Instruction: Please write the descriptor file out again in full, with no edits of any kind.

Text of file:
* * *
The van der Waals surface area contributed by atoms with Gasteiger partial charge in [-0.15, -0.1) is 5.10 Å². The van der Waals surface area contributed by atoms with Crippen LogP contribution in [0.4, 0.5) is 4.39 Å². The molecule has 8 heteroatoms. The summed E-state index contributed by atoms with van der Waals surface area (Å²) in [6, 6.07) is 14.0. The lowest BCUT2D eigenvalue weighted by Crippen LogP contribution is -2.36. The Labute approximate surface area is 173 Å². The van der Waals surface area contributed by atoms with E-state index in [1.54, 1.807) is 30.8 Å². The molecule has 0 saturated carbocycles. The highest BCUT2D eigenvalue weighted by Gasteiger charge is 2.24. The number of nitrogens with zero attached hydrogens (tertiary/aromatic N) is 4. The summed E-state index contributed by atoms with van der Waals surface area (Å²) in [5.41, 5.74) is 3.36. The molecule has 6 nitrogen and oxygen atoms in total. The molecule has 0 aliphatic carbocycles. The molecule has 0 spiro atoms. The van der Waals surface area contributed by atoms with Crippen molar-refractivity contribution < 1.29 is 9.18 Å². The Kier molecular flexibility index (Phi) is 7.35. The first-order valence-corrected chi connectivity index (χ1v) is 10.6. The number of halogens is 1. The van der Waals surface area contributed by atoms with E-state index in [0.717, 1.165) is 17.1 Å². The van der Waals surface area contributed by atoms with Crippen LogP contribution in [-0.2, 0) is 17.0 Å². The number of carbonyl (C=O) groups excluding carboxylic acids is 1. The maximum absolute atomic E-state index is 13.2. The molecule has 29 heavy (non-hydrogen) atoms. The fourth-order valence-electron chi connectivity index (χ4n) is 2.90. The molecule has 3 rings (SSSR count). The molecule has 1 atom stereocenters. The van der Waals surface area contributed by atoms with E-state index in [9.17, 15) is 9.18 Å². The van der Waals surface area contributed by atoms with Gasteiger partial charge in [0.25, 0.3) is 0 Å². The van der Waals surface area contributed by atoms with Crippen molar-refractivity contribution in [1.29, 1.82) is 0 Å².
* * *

The van der Waals surface area contributed by atoms with Gasteiger partial charge in [-0.15, -0.1) is 5.10 Å². The van der Waals surface area contributed by atoms with Crippen LogP contribution in [0.4, 0.5) is 4.39 Å². The molecule has 8 heteroatoms. The summed E-state index contributed by atoms with van der Waals surface area (Å²) in [6, 6.07) is 14.0. The lowest BCUT2D eigenvalue weighted by Crippen LogP contribution is -2.36. The Labute approximate surface area is 173 Å². The van der Waals surface area contributed by atoms with E-state index in [1.54, 1.807) is 30.8 Å². The molecule has 0 saturated carbocycles. The highest BCUT2D eigenvalue weighted by Gasteiger charge is 2.24. The number of nitrogens with zero attached hydrogens (tertiary/aromatic N) is 4. The summed E-state index contributed by atoms with van der Waals surface area (Å²) in [5.41, 5.74) is 3.36. The molecule has 6 nitrogen and oxygen atoms in total. The molecule has 0 aliphatic carbocycles. The molecule has 0 spiro atoms. The van der Waals surface area contributed by atoms with Crippen molar-refractivity contribution < 1.29 is 9.18 Å². The Kier molecular flexibility index (Phi) is 7.35. The first-order valence-corrected chi connectivity index (χ1v) is 10.6. The number of halogens is 1. The van der Waals surface area contributed by atoms with E-state index in [0.717, 1.165) is 17.1 Å². The van der Waals surface area contributed by atoms with Crippen LogP contribution in [-0.2, 0) is 17.0 Å². The number of carbonyl (C=O) groups excluding carboxylic acids is 1. The maximum absolute atomic E-state index is 13.2. The molecule has 29 heavy (non-hydrogen) atoms. The fourth-order valence-electron chi connectivity index (χ4n) is 2.90. The molecule has 3 rings (SSSR count). The molecule has 1 atom stereocenters. The van der Waals surface area contributed by atoms with E-state index in [9.17, 15) is 9.18 Å². The van der Waals surface area contributed by atoms with Gasteiger partial charge in [0.25, 0.3) is 0 Å². The van der Waals surface area contributed by atoms with Crippen molar-refractivity contribution in [1.29, 1.82) is 0 Å².